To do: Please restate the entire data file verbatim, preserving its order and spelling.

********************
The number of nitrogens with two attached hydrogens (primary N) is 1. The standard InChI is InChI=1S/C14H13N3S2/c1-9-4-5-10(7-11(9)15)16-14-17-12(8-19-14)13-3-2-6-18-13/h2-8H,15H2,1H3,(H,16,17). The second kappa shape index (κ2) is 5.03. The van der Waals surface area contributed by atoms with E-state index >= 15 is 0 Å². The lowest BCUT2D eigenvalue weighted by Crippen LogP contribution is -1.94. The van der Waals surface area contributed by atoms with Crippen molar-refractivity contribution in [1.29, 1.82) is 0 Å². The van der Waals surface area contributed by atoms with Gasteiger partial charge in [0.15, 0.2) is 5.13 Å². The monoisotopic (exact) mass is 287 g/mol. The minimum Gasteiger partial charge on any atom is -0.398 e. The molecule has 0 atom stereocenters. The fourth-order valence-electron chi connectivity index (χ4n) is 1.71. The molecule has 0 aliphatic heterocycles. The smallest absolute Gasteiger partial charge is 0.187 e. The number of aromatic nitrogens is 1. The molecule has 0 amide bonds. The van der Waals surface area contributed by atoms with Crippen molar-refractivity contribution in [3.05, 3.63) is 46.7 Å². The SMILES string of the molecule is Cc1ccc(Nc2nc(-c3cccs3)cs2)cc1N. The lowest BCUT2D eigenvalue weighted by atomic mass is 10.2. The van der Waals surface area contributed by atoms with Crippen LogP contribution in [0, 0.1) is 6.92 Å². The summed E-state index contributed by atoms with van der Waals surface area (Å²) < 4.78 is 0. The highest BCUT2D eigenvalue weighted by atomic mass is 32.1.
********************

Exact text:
The number of nitrogens with two attached hydrogens (primary N) is 1. The standard InChI is InChI=1S/C14H13N3S2/c1-9-4-5-10(7-11(9)15)16-14-17-12(8-19-14)13-3-2-6-18-13/h2-8H,15H2,1H3,(H,16,17). The second kappa shape index (κ2) is 5.03. The van der Waals surface area contributed by atoms with E-state index >= 15 is 0 Å². The lowest BCUT2D eigenvalue weighted by Crippen LogP contribution is -1.94. The van der Waals surface area contributed by atoms with Crippen molar-refractivity contribution in [1.29, 1.82) is 0 Å². The van der Waals surface area contributed by atoms with Gasteiger partial charge in [0.15, 0.2) is 5.13 Å². The monoisotopic (exact) mass is 287 g/mol. The minimum Gasteiger partial charge on any atom is -0.398 e. The molecule has 0 atom stereocenters. The fourth-order valence-electron chi connectivity index (χ4n) is 1.71. The molecule has 0 aliphatic heterocycles. The smallest absolute Gasteiger partial charge is 0.187 e. The number of aromatic nitrogens is 1. The molecule has 0 amide bonds. The van der Waals surface area contributed by atoms with Crippen molar-refractivity contribution in [3.05, 3.63) is 46.7 Å². The SMILES string of the molecule is Cc1ccc(Nc2nc(-c3cccs3)cs2)cc1N. The lowest BCUT2D eigenvalue weighted by atomic mass is 10.2. The van der Waals surface area contributed by atoms with Crippen LogP contribution in [0, 0.1) is 6.92 Å². The summed E-state index contributed by atoms with van der Waals surface area (Å²) < 4.78 is 0. The highest BCUT2D eigenvalue weighted by atomic mass is 32.1.